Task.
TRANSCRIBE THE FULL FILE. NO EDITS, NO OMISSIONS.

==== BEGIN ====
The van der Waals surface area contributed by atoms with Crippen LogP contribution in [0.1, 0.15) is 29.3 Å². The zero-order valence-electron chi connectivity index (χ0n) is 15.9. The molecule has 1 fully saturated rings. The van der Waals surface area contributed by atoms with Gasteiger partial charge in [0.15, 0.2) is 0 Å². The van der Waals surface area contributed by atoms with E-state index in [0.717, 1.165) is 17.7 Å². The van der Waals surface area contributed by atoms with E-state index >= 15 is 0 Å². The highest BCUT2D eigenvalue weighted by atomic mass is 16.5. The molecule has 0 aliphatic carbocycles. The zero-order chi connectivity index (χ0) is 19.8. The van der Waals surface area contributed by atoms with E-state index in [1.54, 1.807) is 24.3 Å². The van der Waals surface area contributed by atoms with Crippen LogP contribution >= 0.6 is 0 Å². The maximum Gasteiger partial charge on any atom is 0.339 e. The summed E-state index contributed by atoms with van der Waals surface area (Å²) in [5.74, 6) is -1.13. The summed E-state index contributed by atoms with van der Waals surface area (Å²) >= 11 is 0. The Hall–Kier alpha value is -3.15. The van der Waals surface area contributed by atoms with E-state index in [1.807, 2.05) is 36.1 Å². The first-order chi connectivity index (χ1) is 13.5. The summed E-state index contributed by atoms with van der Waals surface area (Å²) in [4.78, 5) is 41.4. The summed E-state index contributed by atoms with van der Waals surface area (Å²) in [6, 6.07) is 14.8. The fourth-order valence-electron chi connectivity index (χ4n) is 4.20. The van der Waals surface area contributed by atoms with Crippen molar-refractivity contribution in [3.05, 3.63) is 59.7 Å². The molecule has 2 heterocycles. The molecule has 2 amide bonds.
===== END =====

The van der Waals surface area contributed by atoms with Crippen LogP contribution in [0.1, 0.15) is 29.3 Å². The zero-order valence-electron chi connectivity index (χ0n) is 15.9. The molecule has 1 fully saturated rings. The van der Waals surface area contributed by atoms with Gasteiger partial charge in [0.15, 0.2) is 0 Å². The van der Waals surface area contributed by atoms with E-state index in [0.717, 1.165) is 17.7 Å². The van der Waals surface area contributed by atoms with E-state index >= 15 is 0 Å². The highest BCUT2D eigenvalue weighted by atomic mass is 16.5. The molecule has 0 aliphatic carbocycles. The zero-order chi connectivity index (χ0) is 19.8. The van der Waals surface area contributed by atoms with E-state index in [1.54, 1.807) is 24.3 Å². The van der Waals surface area contributed by atoms with Crippen LogP contribution >= 0.6 is 0 Å². The maximum Gasteiger partial charge on any atom is 0.339 e. The summed E-state index contributed by atoms with van der Waals surface area (Å²) in [5.74, 6) is -1.13. The summed E-state index contributed by atoms with van der Waals surface area (Å²) >= 11 is 0. The Hall–Kier alpha value is -3.15. The van der Waals surface area contributed by atoms with E-state index in [1.807, 2.05) is 36.1 Å². The first-order chi connectivity index (χ1) is 13.5. The summed E-state index contributed by atoms with van der Waals surface area (Å²) in [4.78, 5) is 41.4. The summed E-state index contributed by atoms with van der Waals surface area (Å²) in [6, 6.07) is 14.8. The fourth-order valence-electron chi connectivity index (χ4n) is 4.20. The van der Waals surface area contributed by atoms with Crippen molar-refractivity contribution in [3.05, 3.63) is 59.7 Å². The molecule has 2 heterocycles. The molecule has 2 amide bonds.